These are science-based questions. They pose no challenge to entirety of the climate-science knowledge base.
If we look into the scientific literature, there is a paper by Cowtan and Way (2014), entitled “Coverage Bias in the HadCRUT4 Temperature Series and its Impact on Recent Temperature Trends.” This paper does investigate the sampling of the surface temperature observations and, indeed, there are impacts on the temperature trend. They have been underestimated. Thompson et al. (2009) wrote “Identifying Signatures of Natural Climate Variability in Time Series of Global-Mean Surface Temperature: Methodology and Insights.” In this paper, they account for El Nino, which exposes the changes in temperature due to volcanoes. After extracting these signals to reveal the trends, their conclusions include “Filtering global-mean temperature time series to remove the effects of known sources of natural variability enriches the signal of the anthropogenically induced warming over the past century. The trends in the raw and residual data for the period January 1950–March 2009 are comparable (~0.12 K / decade); but the standard deviation of the (detrended) residual data is only 2/3 as large as the standard deviation of the raw data (~0.10 versus ~0.15 K).” The uncertainty in the trends has been reduced.
The point I want to make is that there are studies focused on the scientific questions that my students raised. Many of these papers have been reported on in the blogosphere, individually touted as proof or deconstructed in isolation for their shortcomings. Collectively, they are a systematic investigation of the “pause” in warming. Collectively, they tell a coherent and convergent story of a warming planet.
In the previous two blogs, I have mentioned the paper of Trenberth and Fasullo (2013), who are following the heat of the warming earth, with the primary goal of understanding of how much heat is contributing to warming the Earth’s surface-air temperature versus how much is going to heating the ocean and melting ice and snow. Their focus is on approximately the past 15 years. Therefore, they pay attention to known ways that the atmosphere and ocean vary (Some previous Rood tutorials: Still Following the Heat and Ocean, Atmosphere, Ice and Land). Trenberth and Fasullo document the strong influence of the 1997-1998 El Nino. El Nino has a large effect on global temperature. The 1997-1998 El Nino was especially large. Trenberth and Fasullo show that the temperature in the atmosphere and oceans still remembers the 1997-1998 El Nino. They also examine the Interdecadal Pacific Oscillation, which is characterized by sea surface temperature differences being above (or below) average in the north-central Pacific, while they are below (or above) in the north and east Pacific near the Aleutian Islands and the Gulf of Alaska. The Interdecadal Pacific Oscillation has been in a pattern of being cooler than average in the north and east Pacific since the 1997-1998 El Nino.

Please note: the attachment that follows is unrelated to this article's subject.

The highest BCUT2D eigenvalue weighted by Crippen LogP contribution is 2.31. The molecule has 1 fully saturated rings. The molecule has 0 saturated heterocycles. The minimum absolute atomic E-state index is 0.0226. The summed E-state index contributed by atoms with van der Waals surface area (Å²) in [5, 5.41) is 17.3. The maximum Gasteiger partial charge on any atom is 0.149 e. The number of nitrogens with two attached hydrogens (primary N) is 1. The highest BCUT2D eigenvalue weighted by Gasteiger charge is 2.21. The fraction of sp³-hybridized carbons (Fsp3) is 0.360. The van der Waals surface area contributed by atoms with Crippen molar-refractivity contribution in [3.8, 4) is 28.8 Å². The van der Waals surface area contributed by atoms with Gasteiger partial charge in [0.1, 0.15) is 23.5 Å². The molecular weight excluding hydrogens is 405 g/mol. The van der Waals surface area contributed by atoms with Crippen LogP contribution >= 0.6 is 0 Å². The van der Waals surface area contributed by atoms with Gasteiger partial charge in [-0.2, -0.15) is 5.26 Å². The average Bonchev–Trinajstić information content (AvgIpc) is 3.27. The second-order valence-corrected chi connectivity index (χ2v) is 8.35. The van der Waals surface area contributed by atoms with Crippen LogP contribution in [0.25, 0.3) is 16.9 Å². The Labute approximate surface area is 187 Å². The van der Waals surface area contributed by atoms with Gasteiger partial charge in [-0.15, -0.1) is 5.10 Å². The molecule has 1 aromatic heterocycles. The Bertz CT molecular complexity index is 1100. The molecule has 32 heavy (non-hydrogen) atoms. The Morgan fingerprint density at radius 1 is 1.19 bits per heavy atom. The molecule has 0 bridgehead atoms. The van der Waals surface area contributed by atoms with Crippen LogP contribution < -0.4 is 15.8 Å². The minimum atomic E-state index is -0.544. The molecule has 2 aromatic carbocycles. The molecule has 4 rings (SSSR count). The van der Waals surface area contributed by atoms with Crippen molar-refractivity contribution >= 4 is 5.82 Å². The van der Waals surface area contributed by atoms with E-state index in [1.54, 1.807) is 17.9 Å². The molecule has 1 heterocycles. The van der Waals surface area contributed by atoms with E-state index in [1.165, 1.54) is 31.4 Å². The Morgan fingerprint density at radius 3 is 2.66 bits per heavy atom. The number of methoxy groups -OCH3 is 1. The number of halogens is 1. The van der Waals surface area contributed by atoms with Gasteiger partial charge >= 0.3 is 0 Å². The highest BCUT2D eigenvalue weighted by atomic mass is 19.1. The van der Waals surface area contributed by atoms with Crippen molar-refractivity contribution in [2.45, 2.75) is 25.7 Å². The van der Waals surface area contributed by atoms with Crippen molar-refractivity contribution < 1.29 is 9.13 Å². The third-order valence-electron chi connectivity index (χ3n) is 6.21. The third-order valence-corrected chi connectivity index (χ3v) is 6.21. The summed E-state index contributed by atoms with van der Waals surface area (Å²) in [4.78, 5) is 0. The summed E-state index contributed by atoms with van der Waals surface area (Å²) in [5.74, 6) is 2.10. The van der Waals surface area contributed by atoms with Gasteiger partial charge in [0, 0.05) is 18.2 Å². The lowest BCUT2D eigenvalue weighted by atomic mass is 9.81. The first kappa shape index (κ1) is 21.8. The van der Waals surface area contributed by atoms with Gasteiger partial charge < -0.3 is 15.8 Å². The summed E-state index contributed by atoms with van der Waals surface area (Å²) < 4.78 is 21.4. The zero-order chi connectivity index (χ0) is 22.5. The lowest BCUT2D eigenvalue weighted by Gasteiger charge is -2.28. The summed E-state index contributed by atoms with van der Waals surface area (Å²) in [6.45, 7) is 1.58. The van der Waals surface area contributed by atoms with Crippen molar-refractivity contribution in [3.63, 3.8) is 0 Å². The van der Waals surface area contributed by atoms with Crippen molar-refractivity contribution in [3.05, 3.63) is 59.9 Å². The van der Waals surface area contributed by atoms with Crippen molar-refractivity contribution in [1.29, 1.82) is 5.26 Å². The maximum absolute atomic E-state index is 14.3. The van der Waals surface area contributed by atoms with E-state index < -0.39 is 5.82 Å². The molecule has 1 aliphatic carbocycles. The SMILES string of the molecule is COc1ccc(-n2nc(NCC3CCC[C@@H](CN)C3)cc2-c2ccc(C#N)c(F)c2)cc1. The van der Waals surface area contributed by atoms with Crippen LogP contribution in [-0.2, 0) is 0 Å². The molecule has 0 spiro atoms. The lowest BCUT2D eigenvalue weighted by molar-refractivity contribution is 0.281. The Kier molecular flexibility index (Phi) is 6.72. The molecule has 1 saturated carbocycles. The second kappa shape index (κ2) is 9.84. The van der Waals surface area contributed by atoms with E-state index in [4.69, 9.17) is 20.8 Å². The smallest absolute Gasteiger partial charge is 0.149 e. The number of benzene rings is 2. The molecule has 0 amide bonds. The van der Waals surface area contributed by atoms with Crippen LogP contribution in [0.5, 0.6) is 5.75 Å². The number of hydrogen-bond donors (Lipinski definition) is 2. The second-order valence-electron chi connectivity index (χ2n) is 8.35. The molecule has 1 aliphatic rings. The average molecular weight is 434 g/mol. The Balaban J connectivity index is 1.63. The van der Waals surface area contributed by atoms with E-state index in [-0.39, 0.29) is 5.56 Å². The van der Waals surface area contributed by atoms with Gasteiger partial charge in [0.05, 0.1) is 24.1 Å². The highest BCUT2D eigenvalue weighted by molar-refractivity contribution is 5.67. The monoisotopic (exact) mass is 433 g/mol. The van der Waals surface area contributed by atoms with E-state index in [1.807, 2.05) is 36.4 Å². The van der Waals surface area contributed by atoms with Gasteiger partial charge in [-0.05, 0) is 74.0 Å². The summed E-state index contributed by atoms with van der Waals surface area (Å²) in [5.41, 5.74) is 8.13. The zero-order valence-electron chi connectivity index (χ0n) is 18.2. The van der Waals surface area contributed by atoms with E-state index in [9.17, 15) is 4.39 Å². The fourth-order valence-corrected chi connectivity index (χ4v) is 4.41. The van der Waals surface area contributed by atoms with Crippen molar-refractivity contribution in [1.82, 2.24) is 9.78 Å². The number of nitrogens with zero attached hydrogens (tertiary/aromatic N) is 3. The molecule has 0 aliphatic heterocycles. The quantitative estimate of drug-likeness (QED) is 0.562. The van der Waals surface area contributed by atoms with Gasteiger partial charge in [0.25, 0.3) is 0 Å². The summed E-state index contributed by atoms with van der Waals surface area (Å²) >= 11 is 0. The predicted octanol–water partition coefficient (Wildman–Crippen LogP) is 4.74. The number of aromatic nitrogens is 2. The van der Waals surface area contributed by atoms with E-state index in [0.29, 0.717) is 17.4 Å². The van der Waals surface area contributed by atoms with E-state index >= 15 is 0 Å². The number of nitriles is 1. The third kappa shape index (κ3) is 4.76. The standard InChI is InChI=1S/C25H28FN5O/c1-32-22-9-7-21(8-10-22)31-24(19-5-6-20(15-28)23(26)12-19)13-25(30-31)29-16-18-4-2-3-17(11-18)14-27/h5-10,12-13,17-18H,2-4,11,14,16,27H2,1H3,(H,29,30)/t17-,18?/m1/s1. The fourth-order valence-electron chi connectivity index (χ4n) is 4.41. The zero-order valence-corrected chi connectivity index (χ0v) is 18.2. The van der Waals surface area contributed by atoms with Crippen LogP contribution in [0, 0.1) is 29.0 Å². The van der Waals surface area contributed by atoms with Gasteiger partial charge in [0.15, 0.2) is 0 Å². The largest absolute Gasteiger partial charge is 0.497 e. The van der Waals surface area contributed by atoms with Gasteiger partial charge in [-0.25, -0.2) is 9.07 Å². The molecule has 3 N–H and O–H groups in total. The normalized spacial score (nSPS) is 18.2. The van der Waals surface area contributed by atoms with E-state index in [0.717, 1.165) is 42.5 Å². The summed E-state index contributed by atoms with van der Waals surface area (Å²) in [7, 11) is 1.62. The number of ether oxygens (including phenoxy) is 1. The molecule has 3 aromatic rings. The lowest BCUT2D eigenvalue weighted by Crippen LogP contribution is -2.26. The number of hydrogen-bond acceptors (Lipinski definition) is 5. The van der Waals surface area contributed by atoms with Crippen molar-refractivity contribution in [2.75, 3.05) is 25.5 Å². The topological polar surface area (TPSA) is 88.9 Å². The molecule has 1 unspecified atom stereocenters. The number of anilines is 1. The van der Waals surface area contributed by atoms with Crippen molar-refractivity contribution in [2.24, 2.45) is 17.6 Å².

In another paper focused on the Pacific Ocean, England et al. 2014 investigate an extended period of strong trade winds. These strong trade winds have kept the eastern Pacific in a sustained cool period. The Pacific is so large, that the cool surface reduces the global-average temperature. England et al. present a suggestive figure of the Interdecadal Pacific Oscillation (IPO) and the global temperature record. (Figure 2: Top frame: Global surface temperature anomalies. Bottom frame: Pacific wind stress anomalies. From England et al., 2014) The suggested relation is that in the positive (warm eastern Pacific, +IPO in Figure) the temperatures rise rapidly. In the negative cool phase (cool eastern Pacific, -IPO), the temperature rise is halted. Note that it has not been declining. Their analysis accounts “… for much of the hiatus in surface warming observed since 2001. This hiatus could persist for much of the present decade if the trade wind trends continue; however, rapid warming is expected to resume once the anomalous wind trends abate.”
This body of research focused on understanding the pause or hiatus in warming is quite impressive. The consistent story that is emerging is, in fact, worrisome from the point of view of planetary temperature. It is virtually certain that the warm water in the western Pacific Ocean will, once again, move into the eastern Pacific. At this time, there will be a spike in the temperature increase.
The lobby opposing climate-change science is fundamentally political. A political tactic is the deliberate, distorted misrepresentation of information and its implications. It is effectively disruptive. It is not a threat to the science-based knowledge we have of our climate. It is, however, a threat to us all.